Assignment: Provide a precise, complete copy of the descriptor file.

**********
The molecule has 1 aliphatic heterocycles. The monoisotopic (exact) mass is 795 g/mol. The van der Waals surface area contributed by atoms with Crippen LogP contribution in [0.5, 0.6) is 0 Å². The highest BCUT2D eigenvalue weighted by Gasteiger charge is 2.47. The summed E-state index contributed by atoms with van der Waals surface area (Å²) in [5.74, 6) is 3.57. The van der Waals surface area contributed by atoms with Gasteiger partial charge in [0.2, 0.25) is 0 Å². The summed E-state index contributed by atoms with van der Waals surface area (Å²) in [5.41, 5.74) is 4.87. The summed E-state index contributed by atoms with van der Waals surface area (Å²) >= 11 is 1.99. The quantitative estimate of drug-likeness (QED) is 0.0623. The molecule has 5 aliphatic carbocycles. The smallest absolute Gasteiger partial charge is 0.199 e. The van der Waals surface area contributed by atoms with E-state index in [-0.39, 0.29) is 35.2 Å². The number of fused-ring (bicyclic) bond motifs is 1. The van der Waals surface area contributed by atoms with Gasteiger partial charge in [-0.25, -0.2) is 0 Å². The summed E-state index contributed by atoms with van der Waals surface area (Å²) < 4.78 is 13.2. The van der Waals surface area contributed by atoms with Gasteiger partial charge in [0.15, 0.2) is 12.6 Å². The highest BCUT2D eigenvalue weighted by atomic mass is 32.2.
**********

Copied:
The molecule has 1 aliphatic heterocycles. The monoisotopic (exact) mass is 795 g/mol. The van der Waals surface area contributed by atoms with Crippen LogP contribution in [0.5, 0.6) is 0 Å². The highest BCUT2D eigenvalue weighted by Gasteiger charge is 2.47. The summed E-state index contributed by atoms with van der Waals surface area (Å²) in [5.74, 6) is 3.57. The van der Waals surface area contributed by atoms with Gasteiger partial charge in [0.2, 0.25) is 0 Å². The summed E-state index contributed by atoms with van der Waals surface area (Å²) in [5.41, 5.74) is 4.87. The summed E-state index contributed by atoms with van der Waals surface area (Å²) >= 11 is 1.99. The quantitative estimate of drug-likeness (QED) is 0.0623. The molecule has 5 aliphatic carbocycles. The smallest absolute Gasteiger partial charge is 0.199 e. The van der Waals surface area contributed by atoms with E-state index in [-0.39, 0.29) is 35.2 Å². The number of fused-ring (bicyclic) bond motifs is 1. The van der Waals surface area contributed by atoms with Gasteiger partial charge in [-0.25, -0.2) is 0 Å². The summed E-state index contributed by atoms with van der Waals surface area (Å²) < 4.78 is 13.2. The van der Waals surface area contributed by atoms with Gasteiger partial charge in [0.15, 0.2) is 12.6 Å². The highest BCUT2D eigenvalue weighted by atomic mass is 32.2.